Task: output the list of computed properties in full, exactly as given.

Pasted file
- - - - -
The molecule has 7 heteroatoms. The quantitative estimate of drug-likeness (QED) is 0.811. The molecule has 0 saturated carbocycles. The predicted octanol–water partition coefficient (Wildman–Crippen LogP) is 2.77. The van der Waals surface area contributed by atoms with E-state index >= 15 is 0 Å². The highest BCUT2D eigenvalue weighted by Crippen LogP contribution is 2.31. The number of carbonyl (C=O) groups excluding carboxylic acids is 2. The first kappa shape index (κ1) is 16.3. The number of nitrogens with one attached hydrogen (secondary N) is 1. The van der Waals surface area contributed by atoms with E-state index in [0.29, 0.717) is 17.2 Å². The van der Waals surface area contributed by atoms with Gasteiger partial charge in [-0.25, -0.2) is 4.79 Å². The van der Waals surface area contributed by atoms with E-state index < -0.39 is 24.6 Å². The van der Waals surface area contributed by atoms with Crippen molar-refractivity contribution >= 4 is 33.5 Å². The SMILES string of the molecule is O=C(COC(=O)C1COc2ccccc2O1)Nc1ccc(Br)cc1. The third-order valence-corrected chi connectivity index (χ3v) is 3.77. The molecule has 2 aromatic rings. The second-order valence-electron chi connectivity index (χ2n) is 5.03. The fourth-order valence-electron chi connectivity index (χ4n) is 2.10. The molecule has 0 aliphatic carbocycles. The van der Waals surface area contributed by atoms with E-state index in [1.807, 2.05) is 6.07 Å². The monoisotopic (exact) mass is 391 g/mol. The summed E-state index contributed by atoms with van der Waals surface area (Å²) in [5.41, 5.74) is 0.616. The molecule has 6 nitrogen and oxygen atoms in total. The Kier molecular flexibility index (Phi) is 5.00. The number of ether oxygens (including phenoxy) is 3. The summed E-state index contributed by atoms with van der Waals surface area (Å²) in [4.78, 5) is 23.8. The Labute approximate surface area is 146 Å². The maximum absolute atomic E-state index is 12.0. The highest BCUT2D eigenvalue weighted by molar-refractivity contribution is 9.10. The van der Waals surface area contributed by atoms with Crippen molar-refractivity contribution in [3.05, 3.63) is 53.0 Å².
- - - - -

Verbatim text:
The molecule has 7 heteroatoms. The quantitative estimate of drug-likeness (QED) is 0.811. The molecule has 0 saturated carbocycles. The predicted octanol–water partition coefficient (Wildman–Crippen LogP) is 2.77. The van der Waals surface area contributed by atoms with E-state index >= 15 is 0 Å². The highest BCUT2D eigenvalue weighted by Crippen LogP contribution is 2.31. The number of carbonyl (C=O) groups excluding carboxylic acids is 2. The first kappa shape index (κ1) is 16.3. The number of nitrogens with one attached hydrogen (secondary N) is 1. The van der Waals surface area contributed by atoms with E-state index in [0.29, 0.717) is 17.2 Å². The van der Waals surface area contributed by atoms with Gasteiger partial charge in [-0.25, -0.2) is 4.79 Å². The van der Waals surface area contributed by atoms with E-state index < -0.39 is 24.6 Å². The van der Waals surface area contributed by atoms with Crippen molar-refractivity contribution >= 4 is 33.5 Å². The SMILES string of the molecule is O=C(COC(=O)C1COc2ccccc2O1)Nc1ccc(Br)cc1. The third-order valence-corrected chi connectivity index (χ3v) is 3.77. The molecule has 2 aromatic rings. The second-order valence-electron chi connectivity index (χ2n) is 5.03. The fourth-order valence-electron chi connectivity index (χ4n) is 2.10. The molecule has 0 aliphatic carbocycles. The van der Waals surface area contributed by atoms with E-state index in [1.807, 2.05) is 6.07 Å². The monoisotopic (exact) mass is 391 g/mol. The summed E-state index contributed by atoms with van der Waals surface area (Å²) in [5.41, 5.74) is 0.616. The molecule has 6 nitrogen and oxygen atoms in total. The Kier molecular flexibility index (Phi) is 5.00. The number of ether oxygens (including phenoxy) is 3. The summed E-state index contributed by atoms with van der Waals surface area (Å²) in [4.78, 5) is 23.8. The Labute approximate surface area is 146 Å². The maximum absolute atomic E-state index is 12.0. The highest BCUT2D eigenvalue weighted by molar-refractivity contribution is 9.10. The van der Waals surface area contributed by atoms with Crippen molar-refractivity contribution in [3.05, 3.63) is 53.0 Å².